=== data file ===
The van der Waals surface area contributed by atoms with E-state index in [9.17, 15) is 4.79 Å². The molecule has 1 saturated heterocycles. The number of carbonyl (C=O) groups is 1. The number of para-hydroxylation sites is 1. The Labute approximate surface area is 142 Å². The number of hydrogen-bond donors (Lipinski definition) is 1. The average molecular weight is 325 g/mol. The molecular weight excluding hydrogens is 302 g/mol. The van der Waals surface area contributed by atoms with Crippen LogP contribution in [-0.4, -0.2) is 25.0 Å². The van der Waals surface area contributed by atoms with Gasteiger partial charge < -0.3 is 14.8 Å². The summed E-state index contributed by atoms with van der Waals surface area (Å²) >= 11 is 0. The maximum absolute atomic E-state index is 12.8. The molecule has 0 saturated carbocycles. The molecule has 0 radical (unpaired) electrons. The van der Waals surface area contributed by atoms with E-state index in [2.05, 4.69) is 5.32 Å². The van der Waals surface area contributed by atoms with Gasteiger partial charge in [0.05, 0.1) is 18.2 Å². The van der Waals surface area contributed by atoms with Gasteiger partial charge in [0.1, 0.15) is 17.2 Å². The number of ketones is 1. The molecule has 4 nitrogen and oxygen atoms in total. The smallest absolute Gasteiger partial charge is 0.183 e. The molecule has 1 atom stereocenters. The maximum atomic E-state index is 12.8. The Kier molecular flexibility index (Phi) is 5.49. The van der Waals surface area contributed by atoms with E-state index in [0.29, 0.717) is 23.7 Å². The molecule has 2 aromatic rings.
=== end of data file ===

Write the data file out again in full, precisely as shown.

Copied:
The van der Waals surface area contributed by atoms with E-state index in [9.17, 15) is 4.79 Å². The molecule has 1 saturated heterocycles. The number of carbonyl (C=O) groups is 1. The number of para-hydroxylation sites is 1. The Labute approximate surface area is 142 Å². The number of hydrogen-bond donors (Lipinski definition) is 1. The average molecular weight is 325 g/mol. The molecular weight excluding hydrogens is 302 g/mol. The van der Waals surface area contributed by atoms with Crippen LogP contribution in [-0.4, -0.2) is 25.0 Å². The van der Waals surface area contributed by atoms with Gasteiger partial charge < -0.3 is 14.8 Å². The summed E-state index contributed by atoms with van der Waals surface area (Å²) >= 11 is 0. The maximum absolute atomic E-state index is 12.8. The molecule has 0 saturated carbocycles. The molecule has 0 radical (unpaired) electrons. The van der Waals surface area contributed by atoms with E-state index in [2.05, 4.69) is 5.32 Å². The van der Waals surface area contributed by atoms with Gasteiger partial charge in [0.05, 0.1) is 18.2 Å². The van der Waals surface area contributed by atoms with Gasteiger partial charge in [0.1, 0.15) is 17.2 Å². The number of ketones is 1. The molecule has 4 nitrogen and oxygen atoms in total. The smallest absolute Gasteiger partial charge is 0.183 e. The molecule has 1 atom stereocenters. The maximum atomic E-state index is 12.8. The Kier molecular flexibility index (Phi) is 5.49. The van der Waals surface area contributed by atoms with E-state index in [0.29, 0.717) is 23.7 Å². The molecule has 2 aromatic rings.